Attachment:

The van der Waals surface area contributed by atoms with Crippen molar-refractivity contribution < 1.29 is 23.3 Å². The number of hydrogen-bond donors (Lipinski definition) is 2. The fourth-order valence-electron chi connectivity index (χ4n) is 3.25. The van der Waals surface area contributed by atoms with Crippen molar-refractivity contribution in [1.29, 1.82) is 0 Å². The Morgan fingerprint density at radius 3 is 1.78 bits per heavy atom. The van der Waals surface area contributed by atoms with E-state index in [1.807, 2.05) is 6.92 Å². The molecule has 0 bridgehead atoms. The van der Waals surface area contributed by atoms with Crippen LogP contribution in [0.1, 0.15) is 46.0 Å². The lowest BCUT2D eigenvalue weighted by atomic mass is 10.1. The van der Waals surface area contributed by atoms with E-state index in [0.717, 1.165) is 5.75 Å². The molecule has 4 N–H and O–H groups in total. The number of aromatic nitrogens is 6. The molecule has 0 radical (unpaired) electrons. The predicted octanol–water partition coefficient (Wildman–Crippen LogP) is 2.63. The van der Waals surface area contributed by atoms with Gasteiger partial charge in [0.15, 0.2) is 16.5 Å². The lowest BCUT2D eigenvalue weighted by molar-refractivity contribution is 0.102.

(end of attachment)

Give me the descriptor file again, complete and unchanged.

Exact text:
The van der Waals surface area contributed by atoms with Crippen molar-refractivity contribution < 1.29 is 23.3 Å². The number of hydrogen-bond donors (Lipinski definition) is 2. The fourth-order valence-electron chi connectivity index (χ4n) is 3.25. The van der Waals surface area contributed by atoms with Crippen molar-refractivity contribution in [1.29, 1.82) is 0 Å². The Morgan fingerprint density at radius 3 is 1.78 bits per heavy atom. The van der Waals surface area contributed by atoms with E-state index in [1.807, 2.05) is 6.92 Å². The molecule has 0 bridgehead atoms. The van der Waals surface area contributed by atoms with Crippen LogP contribution in [0.1, 0.15) is 46.0 Å². The lowest BCUT2D eigenvalue weighted by atomic mass is 10.1. The van der Waals surface area contributed by atoms with E-state index in [0.717, 1.165) is 5.75 Å². The molecule has 4 N–H and O–H groups in total. The number of aromatic nitrogens is 6. The molecule has 0 radical (unpaired) electrons. The predicted octanol–water partition coefficient (Wildman–Crippen LogP) is 2.63. The van der Waals surface area contributed by atoms with Gasteiger partial charge in [0.15, 0.2) is 16.5 Å². The lowest BCUT2D eigenvalue weighted by molar-refractivity contribution is 0.102.